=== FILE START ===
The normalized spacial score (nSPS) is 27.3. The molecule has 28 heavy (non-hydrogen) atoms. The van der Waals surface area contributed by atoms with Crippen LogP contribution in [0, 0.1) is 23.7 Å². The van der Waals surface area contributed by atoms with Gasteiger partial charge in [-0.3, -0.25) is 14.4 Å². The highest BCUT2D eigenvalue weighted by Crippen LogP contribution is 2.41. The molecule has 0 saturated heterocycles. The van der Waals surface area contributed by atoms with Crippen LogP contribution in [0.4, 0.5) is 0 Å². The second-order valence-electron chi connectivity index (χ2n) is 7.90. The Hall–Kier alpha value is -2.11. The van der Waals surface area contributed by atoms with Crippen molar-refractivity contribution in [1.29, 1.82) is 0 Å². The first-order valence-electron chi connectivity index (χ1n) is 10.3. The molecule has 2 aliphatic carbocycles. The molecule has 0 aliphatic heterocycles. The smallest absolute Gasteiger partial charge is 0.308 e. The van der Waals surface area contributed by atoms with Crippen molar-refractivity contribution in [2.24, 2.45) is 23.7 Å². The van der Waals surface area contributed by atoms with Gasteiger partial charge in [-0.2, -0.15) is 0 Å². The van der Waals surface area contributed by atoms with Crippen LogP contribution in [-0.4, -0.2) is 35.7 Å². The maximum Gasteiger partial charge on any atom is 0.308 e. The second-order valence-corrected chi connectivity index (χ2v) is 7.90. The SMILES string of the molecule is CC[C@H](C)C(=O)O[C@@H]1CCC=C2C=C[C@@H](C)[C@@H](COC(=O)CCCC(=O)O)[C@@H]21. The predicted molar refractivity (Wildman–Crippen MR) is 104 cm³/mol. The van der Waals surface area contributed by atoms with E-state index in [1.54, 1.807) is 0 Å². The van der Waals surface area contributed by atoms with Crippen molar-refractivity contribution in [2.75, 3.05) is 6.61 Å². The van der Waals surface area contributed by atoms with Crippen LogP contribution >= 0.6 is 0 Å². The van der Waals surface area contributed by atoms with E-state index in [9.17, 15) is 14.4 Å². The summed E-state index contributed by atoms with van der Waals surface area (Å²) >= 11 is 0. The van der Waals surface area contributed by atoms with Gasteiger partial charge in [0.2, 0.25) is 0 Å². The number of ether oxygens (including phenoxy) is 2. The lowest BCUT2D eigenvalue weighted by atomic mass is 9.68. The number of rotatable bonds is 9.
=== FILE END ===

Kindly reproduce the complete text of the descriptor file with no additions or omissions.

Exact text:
The normalized spacial score (nSPS) is 27.3. The molecule has 28 heavy (non-hydrogen) atoms. The van der Waals surface area contributed by atoms with Crippen LogP contribution in [0, 0.1) is 23.7 Å². The van der Waals surface area contributed by atoms with Gasteiger partial charge in [-0.3, -0.25) is 14.4 Å². The highest BCUT2D eigenvalue weighted by Crippen LogP contribution is 2.41. The molecule has 0 saturated heterocycles. The van der Waals surface area contributed by atoms with Crippen LogP contribution in [0.4, 0.5) is 0 Å². The second-order valence-electron chi connectivity index (χ2n) is 7.90. The Hall–Kier alpha value is -2.11. The van der Waals surface area contributed by atoms with Crippen molar-refractivity contribution in [1.29, 1.82) is 0 Å². The first-order valence-electron chi connectivity index (χ1n) is 10.3. The molecule has 2 aliphatic carbocycles. The molecule has 0 aliphatic heterocycles. The smallest absolute Gasteiger partial charge is 0.308 e. The van der Waals surface area contributed by atoms with Crippen molar-refractivity contribution in [2.24, 2.45) is 23.7 Å². The van der Waals surface area contributed by atoms with Gasteiger partial charge in [-0.2, -0.15) is 0 Å². The van der Waals surface area contributed by atoms with Crippen LogP contribution in [-0.4, -0.2) is 35.7 Å². The maximum Gasteiger partial charge on any atom is 0.308 e. The second-order valence-corrected chi connectivity index (χ2v) is 7.90. The SMILES string of the molecule is CC[C@H](C)C(=O)O[C@@H]1CCC=C2C=C[C@@H](C)[C@@H](COC(=O)CCCC(=O)O)[C@@H]21. The predicted molar refractivity (Wildman–Crippen MR) is 104 cm³/mol. The van der Waals surface area contributed by atoms with E-state index in [1.54, 1.807) is 0 Å². The van der Waals surface area contributed by atoms with Crippen molar-refractivity contribution in [2.75, 3.05) is 6.61 Å². The van der Waals surface area contributed by atoms with Crippen LogP contribution >= 0.6 is 0 Å². The van der Waals surface area contributed by atoms with E-state index in [9.17, 15) is 14.4 Å². The summed E-state index contributed by atoms with van der Waals surface area (Å²) >= 11 is 0. The van der Waals surface area contributed by atoms with Gasteiger partial charge in [0.2, 0.25) is 0 Å². The number of ether oxygens (including phenoxy) is 2. The lowest BCUT2D eigenvalue weighted by atomic mass is 9.68. The number of rotatable bonds is 9.